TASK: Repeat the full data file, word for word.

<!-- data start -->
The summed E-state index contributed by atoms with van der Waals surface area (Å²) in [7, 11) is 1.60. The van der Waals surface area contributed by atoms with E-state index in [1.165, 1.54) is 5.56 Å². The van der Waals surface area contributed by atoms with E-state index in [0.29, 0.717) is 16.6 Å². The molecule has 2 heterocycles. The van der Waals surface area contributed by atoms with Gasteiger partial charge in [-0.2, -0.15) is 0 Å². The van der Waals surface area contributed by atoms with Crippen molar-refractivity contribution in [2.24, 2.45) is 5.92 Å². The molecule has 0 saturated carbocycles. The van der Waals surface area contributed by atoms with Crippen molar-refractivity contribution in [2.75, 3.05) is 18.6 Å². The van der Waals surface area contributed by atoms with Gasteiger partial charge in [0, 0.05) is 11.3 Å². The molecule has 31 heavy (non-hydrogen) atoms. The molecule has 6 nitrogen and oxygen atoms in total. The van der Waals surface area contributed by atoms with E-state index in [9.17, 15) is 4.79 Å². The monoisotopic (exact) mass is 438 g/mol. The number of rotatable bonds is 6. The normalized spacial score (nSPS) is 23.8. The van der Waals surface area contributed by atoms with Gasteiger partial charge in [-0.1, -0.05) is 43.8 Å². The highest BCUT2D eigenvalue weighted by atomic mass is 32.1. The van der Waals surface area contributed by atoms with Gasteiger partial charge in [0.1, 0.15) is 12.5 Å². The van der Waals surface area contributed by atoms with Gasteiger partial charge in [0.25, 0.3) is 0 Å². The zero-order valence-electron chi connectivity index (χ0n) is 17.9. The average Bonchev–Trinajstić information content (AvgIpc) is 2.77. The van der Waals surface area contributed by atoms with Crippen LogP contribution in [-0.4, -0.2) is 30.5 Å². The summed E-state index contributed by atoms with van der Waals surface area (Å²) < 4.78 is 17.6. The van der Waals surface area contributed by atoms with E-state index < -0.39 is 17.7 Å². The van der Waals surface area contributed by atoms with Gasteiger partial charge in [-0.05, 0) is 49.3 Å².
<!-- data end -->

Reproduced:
The summed E-state index contributed by atoms with van der Waals surface area (Å²) in [7, 11) is 1.60. The van der Waals surface area contributed by atoms with E-state index in [1.165, 1.54) is 5.56 Å². The van der Waals surface area contributed by atoms with E-state index in [0.29, 0.717) is 16.6 Å². The molecule has 2 heterocycles. The van der Waals surface area contributed by atoms with Gasteiger partial charge in [-0.2, -0.15) is 0 Å². The van der Waals surface area contributed by atoms with Crippen molar-refractivity contribution in [2.24, 2.45) is 5.92 Å². The molecule has 0 saturated carbocycles. The van der Waals surface area contributed by atoms with Crippen molar-refractivity contribution in [2.75, 3.05) is 18.6 Å². The van der Waals surface area contributed by atoms with Gasteiger partial charge in [0, 0.05) is 11.3 Å². The molecule has 31 heavy (non-hydrogen) atoms. The molecule has 6 nitrogen and oxygen atoms in total. The van der Waals surface area contributed by atoms with E-state index in [9.17, 15) is 4.79 Å². The monoisotopic (exact) mass is 438 g/mol. The number of rotatable bonds is 6. The normalized spacial score (nSPS) is 23.8. The van der Waals surface area contributed by atoms with Gasteiger partial charge in [-0.1, -0.05) is 43.8 Å². The highest BCUT2D eigenvalue weighted by atomic mass is 32.1. The van der Waals surface area contributed by atoms with Gasteiger partial charge in [0.1, 0.15) is 12.5 Å². The van der Waals surface area contributed by atoms with Gasteiger partial charge in [0.25, 0.3) is 0 Å². The zero-order valence-electron chi connectivity index (χ0n) is 17.9. The average Bonchev–Trinajstić information content (AvgIpc) is 2.77. The van der Waals surface area contributed by atoms with Crippen LogP contribution in [-0.4, -0.2) is 30.5 Å². The summed E-state index contributed by atoms with van der Waals surface area (Å²) < 4.78 is 17.6. The van der Waals surface area contributed by atoms with E-state index < -0.39 is 17.7 Å². The van der Waals surface area contributed by atoms with Gasteiger partial charge in [-0.05, 0) is 49.3 Å².